Hidden and surrounded by the Argentera Massif, Gesso Valley was chosen as countryside resort by the House of Savoy who acquired the hunting rights from the Councils of Entracque and Valdieri villages in the middle of 19th century. Wild valleys, game abundance, impervious nature made the territory of the upper Maritime Alps ideal for royal hunting parties. The presence of the Savoy family with its court – and in particular the presence of Queen Elena who loved fishing – brought to the valley a certain prosperity and several economic activities more rewarding than agriculture and animal husbandry. After the 2nd World War, the light of the Savoy family having been shaded, the abundance of water turned the valley into an appealing place for the production of hydroelectric energy. That was the time when high altitude basins, artificial barrages and power plants were built. Among them, we find the biggest Italian hydroelectric plant belonging to Enel (the biggest Italian energy provider) and dedicated to Luigi Einaudi which started up the production in 1982. Today, the main economic resource of the territory is the Natural Park of the Maritime Alps with its wide offer of sustainable tourism routes both in summer and winter times.
The access point of the valley is Borgo S. Dalmazzo (Lo Borg), with its historic centre surrounded by several buildings of industrial archaeology interest, such as the “Ex stabilimenti Bertello” and Italcementi, the latter undergoing dismantling. Although modern style is predominant in the town, Borgo S. Dalmazzo does not forget its history: in Roman times the town was named Pedona and under the Lombards it became an important abbey centre dedicated to St. Dalmazzo, evangelizer of the valley and martyr of the Theban Legion. The Museo dell’abbazia di S. Dalmazzo di Pedona (Museum of the Abbey of St. Dalmazzo of Pedona), hosted in the church, illustrates the monastic times through interesting medieval finds (8th-12 century).
Along the SP 22 road, at the railway station, you find the Memoriale della deportazione (Memorial to the Martyrs of Deportation) reminding the 329 Jews hold in a concentration camp in Borgo San Dalmazzo and then deported to Auschwitz. The road penetrates further in the narrow valley where there are some limestone and shale clay quarries. These were used for the local cement factory which represented an important source of employment for the valley after the 2nd World War. Near Andonno, in a sunny position on the left side of the valley, you can turn left toward the valley Roaschia (Roascha), an area of naturalistic interest for the presence of several caves, the most remarkable being the Dragonera, with its own spring.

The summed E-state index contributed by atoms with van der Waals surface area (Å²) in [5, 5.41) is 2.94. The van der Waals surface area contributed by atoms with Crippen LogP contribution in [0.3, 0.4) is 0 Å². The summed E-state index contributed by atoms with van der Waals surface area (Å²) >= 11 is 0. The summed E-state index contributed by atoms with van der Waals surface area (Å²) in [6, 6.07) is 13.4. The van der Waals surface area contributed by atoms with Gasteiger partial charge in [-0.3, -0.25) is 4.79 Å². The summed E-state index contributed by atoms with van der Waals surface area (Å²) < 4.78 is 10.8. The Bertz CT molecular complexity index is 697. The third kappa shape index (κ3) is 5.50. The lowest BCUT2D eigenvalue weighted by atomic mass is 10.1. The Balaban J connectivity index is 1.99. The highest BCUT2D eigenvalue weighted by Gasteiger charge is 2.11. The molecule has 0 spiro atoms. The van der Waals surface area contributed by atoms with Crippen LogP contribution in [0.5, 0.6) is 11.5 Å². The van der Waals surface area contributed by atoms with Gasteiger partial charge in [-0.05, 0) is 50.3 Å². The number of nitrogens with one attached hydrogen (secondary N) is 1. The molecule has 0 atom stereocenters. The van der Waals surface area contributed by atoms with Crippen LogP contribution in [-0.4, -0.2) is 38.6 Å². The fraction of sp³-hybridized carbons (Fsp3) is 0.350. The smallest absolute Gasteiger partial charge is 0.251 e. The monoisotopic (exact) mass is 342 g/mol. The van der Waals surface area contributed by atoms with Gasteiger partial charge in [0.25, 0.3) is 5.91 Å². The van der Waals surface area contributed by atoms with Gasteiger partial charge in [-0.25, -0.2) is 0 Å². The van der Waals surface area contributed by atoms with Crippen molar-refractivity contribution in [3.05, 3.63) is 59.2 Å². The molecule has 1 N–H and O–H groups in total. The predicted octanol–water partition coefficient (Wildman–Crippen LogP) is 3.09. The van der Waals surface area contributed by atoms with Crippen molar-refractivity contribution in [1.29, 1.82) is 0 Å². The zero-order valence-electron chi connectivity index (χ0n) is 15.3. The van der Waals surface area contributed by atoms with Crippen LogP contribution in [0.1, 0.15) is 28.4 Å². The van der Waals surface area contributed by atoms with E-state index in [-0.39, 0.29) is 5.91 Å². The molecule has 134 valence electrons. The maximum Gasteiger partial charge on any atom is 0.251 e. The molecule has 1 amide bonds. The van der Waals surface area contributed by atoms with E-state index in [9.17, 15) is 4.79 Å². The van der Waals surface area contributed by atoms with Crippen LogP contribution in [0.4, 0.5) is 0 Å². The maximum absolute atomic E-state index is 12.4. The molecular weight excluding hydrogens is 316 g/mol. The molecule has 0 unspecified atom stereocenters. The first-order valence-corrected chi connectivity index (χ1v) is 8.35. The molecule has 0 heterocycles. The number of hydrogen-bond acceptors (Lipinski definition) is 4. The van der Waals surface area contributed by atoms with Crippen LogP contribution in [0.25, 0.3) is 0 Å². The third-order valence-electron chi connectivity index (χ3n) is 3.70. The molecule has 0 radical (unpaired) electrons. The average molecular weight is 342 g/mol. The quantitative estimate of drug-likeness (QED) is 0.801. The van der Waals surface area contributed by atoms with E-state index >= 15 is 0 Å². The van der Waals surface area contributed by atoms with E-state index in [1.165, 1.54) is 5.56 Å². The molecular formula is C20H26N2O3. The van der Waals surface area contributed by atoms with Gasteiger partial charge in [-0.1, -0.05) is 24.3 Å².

The visiting route continues to Valdieri (Vaudier), the village hosting the administrative offices of the National Park of the Maritime Alps. The village is built in the wide and well-exposed orographic left-hand side of the valley. In the square in front of the Town Hall stands the Lovera house with its frescoed façade dating back to the 18th century. The place has such peculiar microclimate to allow the growth of a Mediterranean variety of Juniper (on the slope of S. Giovanni Rock), which gives the name to the nearby Juniperus Phoenicea Reserve.
Further on, the road branches off: on the right it goes to the narrow Gesso valley named Valletta up to S. Anna di Valdieri. Here, a Savoy property was built between 1865 and 1870 including the King House, the Princess Joanna House, the servant quarters, the stables, the cinema, the ice house and the drawbridge. S. Anna di Valdieri hosts the Ecomuseo della segale (the EcoMuseum of Rye) belonging to the “I Bateur” Inn and dedicated to rye cultivation, a typical alpine cereal. The Museum also includes the «Lo viol du Tàit» trail, a walking path through the hamlets Tetti Bartola and Tetti Bariau, where there are houses with the local rye-thatched roofs.